Recently in class we’ve been discussing the future of English as a discipline as well as the value of an English degree and careers that can come from it. Overall there seemed to have been a general consensus that people on the outside do not view English as a worthwhile degree pursuit or even something that should be studied at all beyond the basics of learning how to read.
Sadly, I believe this to be true.
Outsiders do not see the value of an English degree because they cannot put a salary on it. They assume that a student going for an English degree must be trying to be an English teacher, because otherwise there are no jobs available that pay anything. There is a preconception that if you go to college and major in English that you’re actually getting a degree to work at Starbucks in L.A. and pass out terrible movie scripts to anyone that looks like they’re in show business. This image is fueled by characters on television and in movies that are “Writers” and never seem to get a break. Characters that are “Actors” tend to get the same treatment (See Joey on Friends). This idea that people that go into the liberal, creative, or fine, arts never go anywhere has been so dominant in popular culture for such a long time that people that really know nothing about the jobs that come out of the degree take is as a matter of fact, not opinion, that if you are getting an arts degree of some kind, you just wasted a whole lot of money and 4+ years of your life because there are no jobs available.
That said, there is another important reason that the general public disdains the study of English as a discipline. That reason is anti-intellectual bias. Tonight, my room mate was watching Bill O’Reilly, as he is wont to do. I sincerely believe he only does this because he knows how much I hate it, since he is far too smart to buy what these people are selling. Bill was showing clips from an interview he did some time in the past with Dr. Richard Dawkins, author of The God Delusion and The Blind Watchmaker among other works. Dr. Dawkins is an evolutionary biologist and was a Professor at the University of Oxford for thirteen years. Like the man or hate him, he is a well-educated, intellectual, person, and he tried to calmly discuss atheism with O’Reilly. Instead of allowing the man to speak and have a rational discussion with him, Bill kept cutting Dawkins off before he could reach his point and trying to say how Dawkins was wrong. This supposed journalist did his red-letter best to try to belittle a renowned intellectual for the benefit of his audience. At the end of the clip it cut back to the live show and O’Reilly began talking about how much of a “Dishonest guy” he was and that he had “Kicked his butt” when even in the short clip he had played he simply made assertions with no evidence, then called it a win. This kind of anti-intellectual bias is rampant in this country and it applies across the board to any kind of University degree program that isn’t “Practical” such as Business, Economics, Engineering, or Information Technology. If you can’t take that four year degree and go out and make 40 to 70 thousand dollars a year with it, congratulations, your degree is useless and you lost years from your life for nothing.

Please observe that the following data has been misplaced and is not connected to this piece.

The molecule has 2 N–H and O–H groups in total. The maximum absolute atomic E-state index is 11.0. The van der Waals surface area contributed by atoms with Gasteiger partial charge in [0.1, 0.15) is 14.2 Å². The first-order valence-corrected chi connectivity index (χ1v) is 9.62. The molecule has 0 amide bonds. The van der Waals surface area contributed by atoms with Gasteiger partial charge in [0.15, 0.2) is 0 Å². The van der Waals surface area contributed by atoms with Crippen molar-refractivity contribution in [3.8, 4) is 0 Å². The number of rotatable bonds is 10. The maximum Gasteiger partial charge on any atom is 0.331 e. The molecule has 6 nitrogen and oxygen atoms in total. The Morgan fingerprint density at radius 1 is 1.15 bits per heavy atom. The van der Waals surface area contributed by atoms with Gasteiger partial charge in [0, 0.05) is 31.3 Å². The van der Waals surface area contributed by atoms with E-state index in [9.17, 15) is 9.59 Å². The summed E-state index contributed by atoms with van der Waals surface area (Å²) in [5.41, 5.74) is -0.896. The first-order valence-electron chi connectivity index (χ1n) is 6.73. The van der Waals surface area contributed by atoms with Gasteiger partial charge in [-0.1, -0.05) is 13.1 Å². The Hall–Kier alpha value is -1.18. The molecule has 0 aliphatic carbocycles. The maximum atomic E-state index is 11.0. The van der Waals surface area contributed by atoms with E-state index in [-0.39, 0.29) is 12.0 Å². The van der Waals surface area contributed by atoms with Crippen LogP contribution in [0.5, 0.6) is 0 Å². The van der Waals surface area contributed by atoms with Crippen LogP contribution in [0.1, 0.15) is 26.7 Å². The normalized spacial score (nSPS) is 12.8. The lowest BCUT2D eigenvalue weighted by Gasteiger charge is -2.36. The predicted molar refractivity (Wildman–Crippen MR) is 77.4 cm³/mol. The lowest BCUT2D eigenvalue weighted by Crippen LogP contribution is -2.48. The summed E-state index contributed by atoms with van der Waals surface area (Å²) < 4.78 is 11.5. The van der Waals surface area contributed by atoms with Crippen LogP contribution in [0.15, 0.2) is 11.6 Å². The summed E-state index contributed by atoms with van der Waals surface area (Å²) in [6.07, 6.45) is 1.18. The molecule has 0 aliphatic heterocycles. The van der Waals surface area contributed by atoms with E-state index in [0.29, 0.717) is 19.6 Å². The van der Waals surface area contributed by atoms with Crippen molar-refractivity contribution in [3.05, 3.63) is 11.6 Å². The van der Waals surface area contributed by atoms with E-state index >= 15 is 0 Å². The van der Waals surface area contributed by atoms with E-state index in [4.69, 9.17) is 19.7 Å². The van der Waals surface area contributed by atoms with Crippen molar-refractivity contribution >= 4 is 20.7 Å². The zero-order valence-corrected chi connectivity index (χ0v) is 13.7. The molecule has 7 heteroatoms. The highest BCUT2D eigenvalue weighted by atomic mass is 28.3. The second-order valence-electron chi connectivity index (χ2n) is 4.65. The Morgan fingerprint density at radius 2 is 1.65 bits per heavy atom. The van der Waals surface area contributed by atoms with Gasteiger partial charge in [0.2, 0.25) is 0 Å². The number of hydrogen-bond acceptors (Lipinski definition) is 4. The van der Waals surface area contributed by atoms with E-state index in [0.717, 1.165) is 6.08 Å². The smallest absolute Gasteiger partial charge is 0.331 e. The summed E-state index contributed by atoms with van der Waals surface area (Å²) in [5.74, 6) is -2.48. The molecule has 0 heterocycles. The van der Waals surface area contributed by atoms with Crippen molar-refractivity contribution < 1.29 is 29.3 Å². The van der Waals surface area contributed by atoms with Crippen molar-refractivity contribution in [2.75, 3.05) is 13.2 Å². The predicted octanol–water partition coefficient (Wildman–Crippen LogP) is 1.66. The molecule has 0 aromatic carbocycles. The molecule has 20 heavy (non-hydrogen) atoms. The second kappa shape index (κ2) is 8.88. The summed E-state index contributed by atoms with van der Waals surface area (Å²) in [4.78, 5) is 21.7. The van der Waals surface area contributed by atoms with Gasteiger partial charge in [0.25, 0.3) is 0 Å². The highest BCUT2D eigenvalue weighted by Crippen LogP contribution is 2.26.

Now, a rant without a solution is just for blowing off steam. “What do you expect us to do to end anti-intellectual bias and stereotyping? Write an essay?” you ask. To which I reply, “There’s no need for sarcasm.” In all seriousness though, there is a lot that can be done. There is, however, no guarantee it will actually work, as I’m not a professional at this. My suggestion as to the first problem, the problem of being pigeon-holed into the notion that we, as English Majors, can only become teachers because “There are no other jobs out there,” is that we actually are bothered to find out what kind of jobs hire English Majors. Are there a lot of Editing jobs? Maybe there are a lot of positions for English majors in the corporate world. Maybe you can work as a transcriber or do something in the entertainment industry. I’m certain there are opening in ad firms and marketing. We have a resistance to quantifying our major in terms of money or a specific job, but that only stems from our agitation at constantly being judged by others. Instead of letting them judge us, we need to refute them with cold, hard, facts, about what kind of job and money we can expect to get and make. If you have an answer ready, even an exaggerated one, that makes sense, people really won’t question you much. If we do this as a whole, perhaps people will eventually stop questioning our worth. As for the second problem, that of anti-intellectual bias, the solution is far more tricky. When encountering the Bill O’Reillys of the world, facts, numbers, and logic don’t mean a thing and there’s a good chance you won’t get a word in edgewise anyway. On a basic level, with the man on the street, you can laugh it off. Make a joke about it. That’ll win them over in the short term. However, the problem comes when the folks with the bias hold the reins of power. When the State House or Senate want to cut your school’s funding, you have to make your objections be heard. They may ignore you anyway, but that’s why you organize and get them out of office. When your school’s board, be it a high school or University, is deciding where cuts can be made and the decide on English? Don’t be silent. Get all your friends and tell the board what you think about their cuts to the English department. Write that essay too, if you want. Just make sure it sounds as good read aloud as it does in your head.
There is a lot more that can be done, far too much to be listed here at this time. There are also far deeper problems that can’t be solved by a lone blogger ranting on the internet close to midnight. But it’s a start.
“Big things have small beginnings” – T.E. Lawrence in Lawrence of Arabia (Film)